I’ll explain why in detail, but Virginia parents need to know that forgetting to secure their young children in safety seats will not prevent them from holding other drivers accountable for inflicting injuries in car or truck crashes.
- The Problem With Virginia’s Contributory Negligence Rule
- How Fault Is Determined in a Virginia Car Crash
Every Virginia driver should know that state law requires “child restraint devices” for children between the ages of birth and 8 years old. Rear-facing child safety seats must be used for babies until the age of 24 months or until the child weighs 20 pounds. After that, forward-facing safety seats or protective booster seats must be used until a child reach a height of 4 feet 9 inches or a weight of 80 pounds.
This law applies to any driver of a privately owned car, pickup, minivan or SUV who transports passengers. Police officers and state troopers are authorized to stop and ticket drivers only for failing to properly use child restraint devices.
Insurance companies for people who cause traffic crashes will cite the child safety seat law as a reason to deny claims filed on behalf of children who suffered injuries while not buckled into a safety seat or booster seat. Insurers do this by invoking a legal principle called strict contributory negligence under which an individual who can be found even 1 percent responsible for an injury cannot demand compensation and monetary damages from anyone else who also caused the injury.
Virginia courts usually apply the strict contributory negligence rule, but the very same state law that requires the use of child restraint devices includes this exemption:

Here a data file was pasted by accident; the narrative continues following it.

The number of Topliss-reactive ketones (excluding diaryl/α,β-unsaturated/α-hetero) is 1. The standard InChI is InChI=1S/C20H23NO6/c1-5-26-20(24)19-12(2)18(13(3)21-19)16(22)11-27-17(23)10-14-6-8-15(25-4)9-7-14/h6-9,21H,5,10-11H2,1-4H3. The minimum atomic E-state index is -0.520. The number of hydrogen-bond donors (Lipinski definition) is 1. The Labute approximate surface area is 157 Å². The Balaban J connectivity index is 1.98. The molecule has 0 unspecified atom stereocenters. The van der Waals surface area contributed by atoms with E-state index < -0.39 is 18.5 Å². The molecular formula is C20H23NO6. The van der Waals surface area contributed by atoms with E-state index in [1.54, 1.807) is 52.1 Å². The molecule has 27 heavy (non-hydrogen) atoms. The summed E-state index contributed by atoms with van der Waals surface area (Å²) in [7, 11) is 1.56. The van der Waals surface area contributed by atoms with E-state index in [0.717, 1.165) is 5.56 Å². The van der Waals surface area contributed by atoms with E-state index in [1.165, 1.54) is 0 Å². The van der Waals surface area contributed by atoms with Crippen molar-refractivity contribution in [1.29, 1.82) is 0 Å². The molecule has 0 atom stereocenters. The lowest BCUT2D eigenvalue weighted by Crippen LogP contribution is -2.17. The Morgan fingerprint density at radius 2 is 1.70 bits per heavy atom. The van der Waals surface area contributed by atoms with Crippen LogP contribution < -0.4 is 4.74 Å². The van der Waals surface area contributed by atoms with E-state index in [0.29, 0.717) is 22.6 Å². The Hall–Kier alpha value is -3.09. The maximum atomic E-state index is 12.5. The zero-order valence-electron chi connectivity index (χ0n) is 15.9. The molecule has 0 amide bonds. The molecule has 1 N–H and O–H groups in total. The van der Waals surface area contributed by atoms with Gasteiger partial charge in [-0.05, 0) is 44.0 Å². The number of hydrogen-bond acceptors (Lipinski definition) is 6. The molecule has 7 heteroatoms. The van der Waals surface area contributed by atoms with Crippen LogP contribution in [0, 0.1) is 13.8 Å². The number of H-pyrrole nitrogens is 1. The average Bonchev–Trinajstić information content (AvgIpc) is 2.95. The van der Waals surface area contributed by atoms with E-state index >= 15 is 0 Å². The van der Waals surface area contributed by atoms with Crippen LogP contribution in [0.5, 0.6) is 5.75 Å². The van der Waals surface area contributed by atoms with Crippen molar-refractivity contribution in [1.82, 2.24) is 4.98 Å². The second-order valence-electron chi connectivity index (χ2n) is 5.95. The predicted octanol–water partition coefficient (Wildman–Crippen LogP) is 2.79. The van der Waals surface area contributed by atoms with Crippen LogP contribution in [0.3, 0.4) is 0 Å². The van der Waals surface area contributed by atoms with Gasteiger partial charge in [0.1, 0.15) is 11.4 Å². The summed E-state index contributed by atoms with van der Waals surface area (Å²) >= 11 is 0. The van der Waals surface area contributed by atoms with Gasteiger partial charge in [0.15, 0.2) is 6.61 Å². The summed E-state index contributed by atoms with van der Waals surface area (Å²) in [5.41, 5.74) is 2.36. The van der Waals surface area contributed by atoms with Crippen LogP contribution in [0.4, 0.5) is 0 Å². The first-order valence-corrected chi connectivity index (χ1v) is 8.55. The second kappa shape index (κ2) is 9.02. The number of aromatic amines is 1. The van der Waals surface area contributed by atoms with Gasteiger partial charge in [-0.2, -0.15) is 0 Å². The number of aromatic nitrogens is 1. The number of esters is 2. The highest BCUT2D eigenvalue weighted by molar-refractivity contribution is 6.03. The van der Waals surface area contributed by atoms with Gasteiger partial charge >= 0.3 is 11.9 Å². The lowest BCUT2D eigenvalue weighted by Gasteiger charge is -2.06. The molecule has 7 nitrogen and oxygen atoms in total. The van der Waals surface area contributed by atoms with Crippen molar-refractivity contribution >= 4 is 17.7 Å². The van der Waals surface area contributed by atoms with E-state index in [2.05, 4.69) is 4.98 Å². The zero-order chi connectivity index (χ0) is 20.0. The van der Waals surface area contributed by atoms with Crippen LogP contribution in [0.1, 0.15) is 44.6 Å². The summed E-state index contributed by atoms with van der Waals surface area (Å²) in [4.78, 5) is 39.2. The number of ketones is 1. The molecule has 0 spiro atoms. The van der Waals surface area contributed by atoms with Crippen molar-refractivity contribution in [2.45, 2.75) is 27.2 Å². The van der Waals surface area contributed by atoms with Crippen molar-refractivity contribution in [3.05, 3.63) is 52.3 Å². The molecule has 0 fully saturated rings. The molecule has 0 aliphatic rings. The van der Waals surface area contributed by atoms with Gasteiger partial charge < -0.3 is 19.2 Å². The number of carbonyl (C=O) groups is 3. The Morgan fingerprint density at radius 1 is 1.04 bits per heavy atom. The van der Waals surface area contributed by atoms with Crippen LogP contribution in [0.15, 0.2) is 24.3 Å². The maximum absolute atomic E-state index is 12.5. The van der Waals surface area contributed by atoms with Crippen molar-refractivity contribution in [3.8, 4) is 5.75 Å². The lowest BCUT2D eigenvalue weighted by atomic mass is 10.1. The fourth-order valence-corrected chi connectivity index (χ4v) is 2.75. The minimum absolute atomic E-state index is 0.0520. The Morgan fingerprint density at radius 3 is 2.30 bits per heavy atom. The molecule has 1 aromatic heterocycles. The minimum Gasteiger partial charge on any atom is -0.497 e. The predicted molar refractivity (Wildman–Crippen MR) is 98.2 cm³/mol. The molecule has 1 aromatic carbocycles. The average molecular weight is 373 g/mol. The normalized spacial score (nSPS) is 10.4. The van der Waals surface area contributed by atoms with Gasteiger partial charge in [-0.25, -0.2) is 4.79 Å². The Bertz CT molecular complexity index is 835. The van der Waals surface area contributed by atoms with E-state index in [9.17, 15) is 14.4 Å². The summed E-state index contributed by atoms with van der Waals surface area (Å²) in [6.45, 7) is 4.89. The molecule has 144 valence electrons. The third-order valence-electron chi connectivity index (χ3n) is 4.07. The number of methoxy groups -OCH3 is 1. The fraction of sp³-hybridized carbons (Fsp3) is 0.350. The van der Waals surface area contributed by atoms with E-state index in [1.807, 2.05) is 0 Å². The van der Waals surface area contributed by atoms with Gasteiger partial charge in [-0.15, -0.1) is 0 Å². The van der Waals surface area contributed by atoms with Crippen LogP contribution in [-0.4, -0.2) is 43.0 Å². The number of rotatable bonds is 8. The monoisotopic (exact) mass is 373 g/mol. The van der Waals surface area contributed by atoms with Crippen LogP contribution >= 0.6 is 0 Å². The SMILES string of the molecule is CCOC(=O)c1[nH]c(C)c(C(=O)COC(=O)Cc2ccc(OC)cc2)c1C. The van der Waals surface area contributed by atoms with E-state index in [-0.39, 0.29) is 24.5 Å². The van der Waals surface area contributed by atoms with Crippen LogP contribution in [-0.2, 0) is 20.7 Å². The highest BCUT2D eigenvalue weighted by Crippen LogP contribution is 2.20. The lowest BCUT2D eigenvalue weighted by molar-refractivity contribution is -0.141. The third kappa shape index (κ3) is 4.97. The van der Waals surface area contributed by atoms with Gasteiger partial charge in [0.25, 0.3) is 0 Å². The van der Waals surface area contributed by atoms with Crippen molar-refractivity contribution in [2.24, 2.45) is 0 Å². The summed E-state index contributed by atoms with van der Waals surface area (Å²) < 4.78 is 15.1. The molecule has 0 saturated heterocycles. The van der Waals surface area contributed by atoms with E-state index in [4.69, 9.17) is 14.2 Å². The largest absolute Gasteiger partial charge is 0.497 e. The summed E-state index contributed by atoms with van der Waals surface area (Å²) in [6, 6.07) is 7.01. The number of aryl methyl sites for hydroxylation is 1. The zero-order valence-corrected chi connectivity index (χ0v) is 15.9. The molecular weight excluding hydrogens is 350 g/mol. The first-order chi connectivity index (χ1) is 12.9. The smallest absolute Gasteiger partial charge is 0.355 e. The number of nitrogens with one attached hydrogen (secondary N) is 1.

A violation of this section shall not constitute negligence, be considered in mitigation of damages of whatever nature, be admissible in evidence or be the subject of comment by counsel in any action for the recovery of damages in a civil action.
To strip out the legalese: Not using a child safety seat or booster seat is not contributory negligence. While securing a young child in a moving vehicle is always a good idea, not doing so cannot automatically invalidate requests for insurance coverage for an injured child’s medical bills, physical therapy and other crash-related costs.
As a longtime Virginia personal injury attorney who knows too well how much not using a seat belt or safety seat increases the risk for debilitating or deadly injuries, I encourage parents to buckle up themselves and their kids. But I also want Virginia parents to know they can file insurance claims even when they do not.
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